The Lawyer Africa Elite 2014 features an in-depth look at 46 leading independent firms’ strategies in 15 key sub-Saharan jurisdictions, as well as the views of in-house counsel from some of Africa’s largest companies... Read more
This year, The Lawyer’s annual ranking of the largest UK law firms by turnover is available as an interactive, digital benchmarking tool. For the first time this will allow you to manipulate each data set against the metrics of your choice.
Profession guarded in its welcome for new Lord Chancellor
The nicest thing you could say about Tory MP Chris Grayling’s appointment as justice secretary is that it received a lukewarm welcome.
The profession’s first reaction was incredulity that a non-lawyer had got the job. A bit of pop-psychology might lead one to draw all sorts of conclusions about lawyers who find the idea of a layman running the justice department hard to grasp when it is no problem for other professions. Truth is it probably had more to do with the historic role of the Lord Chancellor.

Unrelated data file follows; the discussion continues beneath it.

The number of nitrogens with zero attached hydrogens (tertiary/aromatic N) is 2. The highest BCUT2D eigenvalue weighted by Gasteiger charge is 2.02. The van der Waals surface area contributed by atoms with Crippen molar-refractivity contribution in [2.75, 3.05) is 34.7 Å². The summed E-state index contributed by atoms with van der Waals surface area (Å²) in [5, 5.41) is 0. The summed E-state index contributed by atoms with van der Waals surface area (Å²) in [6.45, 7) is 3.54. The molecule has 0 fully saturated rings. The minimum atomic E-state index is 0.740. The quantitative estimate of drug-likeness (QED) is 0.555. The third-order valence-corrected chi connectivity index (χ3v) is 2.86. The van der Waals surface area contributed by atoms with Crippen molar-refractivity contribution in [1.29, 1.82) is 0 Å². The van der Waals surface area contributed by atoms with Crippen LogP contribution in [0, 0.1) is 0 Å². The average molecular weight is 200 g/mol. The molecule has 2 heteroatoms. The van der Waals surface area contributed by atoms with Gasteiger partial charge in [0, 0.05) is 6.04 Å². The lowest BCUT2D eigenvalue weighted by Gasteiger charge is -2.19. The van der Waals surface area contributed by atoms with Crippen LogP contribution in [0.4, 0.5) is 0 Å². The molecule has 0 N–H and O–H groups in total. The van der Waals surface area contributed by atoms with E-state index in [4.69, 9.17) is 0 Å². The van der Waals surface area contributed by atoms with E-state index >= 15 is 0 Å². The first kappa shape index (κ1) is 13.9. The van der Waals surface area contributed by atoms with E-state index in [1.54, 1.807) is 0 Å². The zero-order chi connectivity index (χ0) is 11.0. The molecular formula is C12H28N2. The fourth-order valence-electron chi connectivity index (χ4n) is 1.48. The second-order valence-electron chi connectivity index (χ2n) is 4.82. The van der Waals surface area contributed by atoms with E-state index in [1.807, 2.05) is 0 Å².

After the shock subsided attention turned to Grayling’s career. And this time the reaction was - well, lukewarm again.
“Justice and human rights issues have not featured highly among Grayling’s interests since he entered Parliament so it’s difficult to know how he will fare,” says Bindmans’ public law head Stephen Grosz.
Back in 2008 Grayling proclaimed he would tear up the Human Rights Act, yet championed proposals to reform how DNA is retained for those not criminally convicted. He also opposed ID cards.
Daniel Winterfeldt, partner at CMS and co-chair of the InterLaw Diversity Forum, is equally ambivalent on Grayling’s diversity credentials.
“His record on equality and LGBT issues, including defending the B&B owners who refused to let a gay couple stay in their hotel (which he later apologised for) […] could be better,” says Winterfeldt.
It may have been a lukewarm reception for Grayling, but at least it wasn’t ice-cold like that Jeremy Hunt got as health secretary.